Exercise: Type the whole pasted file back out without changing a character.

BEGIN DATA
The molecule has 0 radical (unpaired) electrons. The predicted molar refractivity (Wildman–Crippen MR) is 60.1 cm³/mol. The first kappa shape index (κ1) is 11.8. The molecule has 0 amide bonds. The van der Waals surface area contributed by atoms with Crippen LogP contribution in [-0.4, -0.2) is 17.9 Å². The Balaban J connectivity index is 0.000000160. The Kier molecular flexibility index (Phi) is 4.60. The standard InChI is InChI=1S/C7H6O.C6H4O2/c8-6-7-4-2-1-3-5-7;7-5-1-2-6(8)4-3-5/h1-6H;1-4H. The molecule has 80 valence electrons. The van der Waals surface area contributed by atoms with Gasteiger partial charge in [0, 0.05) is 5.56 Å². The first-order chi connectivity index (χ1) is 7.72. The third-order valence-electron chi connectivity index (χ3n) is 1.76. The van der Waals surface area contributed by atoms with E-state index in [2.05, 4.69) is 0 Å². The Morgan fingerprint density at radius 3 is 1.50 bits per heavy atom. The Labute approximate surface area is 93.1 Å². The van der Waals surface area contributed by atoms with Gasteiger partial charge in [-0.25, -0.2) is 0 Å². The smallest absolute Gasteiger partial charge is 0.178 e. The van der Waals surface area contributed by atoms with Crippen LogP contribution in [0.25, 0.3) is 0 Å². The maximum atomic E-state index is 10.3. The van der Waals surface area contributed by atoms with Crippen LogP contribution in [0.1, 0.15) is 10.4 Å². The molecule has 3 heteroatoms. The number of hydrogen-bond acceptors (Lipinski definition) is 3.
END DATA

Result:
The molecule has 0 radical (unpaired) electrons. The predicted molar refractivity (Wildman–Crippen MR) is 60.1 cm³/mol. The first kappa shape index (κ1) is 11.8. The molecule has 0 amide bonds. The van der Waals surface area contributed by atoms with Crippen LogP contribution in [-0.4, -0.2) is 17.9 Å². The Balaban J connectivity index is 0.000000160. The Kier molecular flexibility index (Phi) is 4.60. The standard InChI is InChI=1S/C7H6O.C6H4O2/c8-6-7-4-2-1-3-5-7;7-5-1-2-6(8)4-3-5/h1-6H;1-4H. The molecule has 80 valence electrons. The van der Waals surface area contributed by atoms with Gasteiger partial charge in [0, 0.05) is 5.56 Å². The first-order chi connectivity index (χ1) is 7.72. The third-order valence-electron chi connectivity index (χ3n) is 1.76. The van der Waals surface area contributed by atoms with E-state index in [2.05, 4.69) is 0 Å². The Morgan fingerprint density at radius 3 is 1.50 bits per heavy atom. The Labute approximate surface area is 93.1 Å². The van der Waals surface area contributed by atoms with Gasteiger partial charge in [-0.25, -0.2) is 0 Å². The smallest absolute Gasteiger partial charge is 0.178 e. The van der Waals surface area contributed by atoms with Crippen LogP contribution in [0.25, 0.3) is 0 Å². The maximum atomic E-state index is 10.3. The van der Waals surface area contributed by atoms with Crippen LogP contribution in [0.1, 0.15) is 10.4 Å². The molecule has 3 heteroatoms. The number of hydrogen-bond acceptors (Lipinski definition) is 3.